I used a newish Falcon Northwest computer.  The game ran quite well on a modern system.  Game timing translated well – something that games with real-time elements can suffer from when running DOSBOX.  I suggest that players use “IBM Computer” sounds when selecting sound options.  This choice worked well for me.  Graphics and sounds are state-of-the-art 1990.  If this bothers you, you should give this game a pass.

The game locked up twice requiring restarts from a save game.  The save game convention is odd for modern gamers.  You have the option to “go to your hotel” during play.  You are allowed to save only at the hotel or when a mission is completed (or failed).  Since a single mission can easily take fifteen to thirty minutes of real time to complete, players may wish to save during the midpoint of their mission.  I would always save upon successfully completing a mission.

Covert Action is lots of fun.  It is always entertaining to nail the Marxist mastermind operating through the Haitian Junta and Red September operatives to foil the threat to democracy.  The mini-games are fun.  If you can put the pieces together, you can sometimes jump ahead in solving the terrorist plot which enables you to arrest the mastermind before they realize that you are on their trail (and go into hiding).

CA-putting together clues


Covert Action has multiple difficulty levels.  When you go from one difficulty level to the next the challenge increases exponentially.  You have less time to solve the message code, place the wiretap, or run down the suspect’s car.  Infiltrating enemy hideouts becomes more difficult as the number of guards and alarms increases.  Guards also fight better making it harder to escape capture via a shootout.  The challenge at the higher difficulty levels gives the gamer a real sense of accomplishment if they are able to foil the kidnapping attempt or prevent the assassination of an important ally.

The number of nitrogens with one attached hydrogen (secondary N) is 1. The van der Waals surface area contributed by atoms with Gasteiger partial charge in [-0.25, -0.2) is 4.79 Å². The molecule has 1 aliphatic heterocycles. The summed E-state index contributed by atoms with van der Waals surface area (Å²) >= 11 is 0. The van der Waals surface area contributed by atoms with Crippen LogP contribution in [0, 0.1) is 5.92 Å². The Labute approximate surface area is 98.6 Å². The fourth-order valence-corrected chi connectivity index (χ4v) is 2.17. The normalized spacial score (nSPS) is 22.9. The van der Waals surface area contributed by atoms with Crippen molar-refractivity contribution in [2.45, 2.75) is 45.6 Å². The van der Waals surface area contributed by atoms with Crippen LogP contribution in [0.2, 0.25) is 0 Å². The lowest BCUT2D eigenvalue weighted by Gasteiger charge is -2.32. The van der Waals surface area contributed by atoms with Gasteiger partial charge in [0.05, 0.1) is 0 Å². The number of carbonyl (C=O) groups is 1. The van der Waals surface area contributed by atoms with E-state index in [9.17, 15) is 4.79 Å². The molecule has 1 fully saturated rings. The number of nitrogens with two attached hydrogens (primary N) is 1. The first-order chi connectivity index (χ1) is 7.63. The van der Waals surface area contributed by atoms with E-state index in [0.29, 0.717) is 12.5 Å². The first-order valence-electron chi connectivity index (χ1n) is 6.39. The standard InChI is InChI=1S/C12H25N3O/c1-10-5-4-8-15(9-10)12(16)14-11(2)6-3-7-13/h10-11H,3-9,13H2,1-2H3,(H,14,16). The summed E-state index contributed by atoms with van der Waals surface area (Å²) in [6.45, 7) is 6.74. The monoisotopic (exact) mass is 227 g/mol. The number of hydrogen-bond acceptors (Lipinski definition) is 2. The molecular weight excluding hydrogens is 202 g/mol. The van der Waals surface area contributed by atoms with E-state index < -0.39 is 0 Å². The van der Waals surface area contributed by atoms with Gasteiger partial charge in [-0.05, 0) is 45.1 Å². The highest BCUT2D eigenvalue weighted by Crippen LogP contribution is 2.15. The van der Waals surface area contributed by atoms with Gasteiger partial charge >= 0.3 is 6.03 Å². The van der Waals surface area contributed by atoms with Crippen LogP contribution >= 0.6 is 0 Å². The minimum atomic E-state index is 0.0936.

But gameplay is quite repetitive.  Max Remington’s tasks are harder at higher difficulty levels, but he is still doing the same things.   I keep coming back to Covert Action because the concept is novel and well executed.  But the game is too repetitive to hold most people’s interests for weeks on end.  I tend to play it intensively for several days to a week, and then put it aside for a year until the Covert Action itch strikes yet again.

CA-CIA choices


The www.gog.com release of Covert Action comes with a player aid card and a pdf of the 100 page manual.  Reading the manual is very helpful to successful game play. The regular price of Covert Action on www.gog.com is $6.00 and there are occasional sales.  For the price of a burger and a drink you can purchase a game which has kept many entertained for twenty-five years.  Covert Action is too repetitive to become your ultimate go-to game, but it is quite fun and nothing has ever put together these game elements in quite the same entertaining fashion.  Today I would give the game an 82 overall, a high honor for a game released almost 25 years ago.


Avery Abernethy is a Professor of Marketing at Auburn University.  He loves www.gog.com both for the classic games, but also because the business model provides excellent class examples.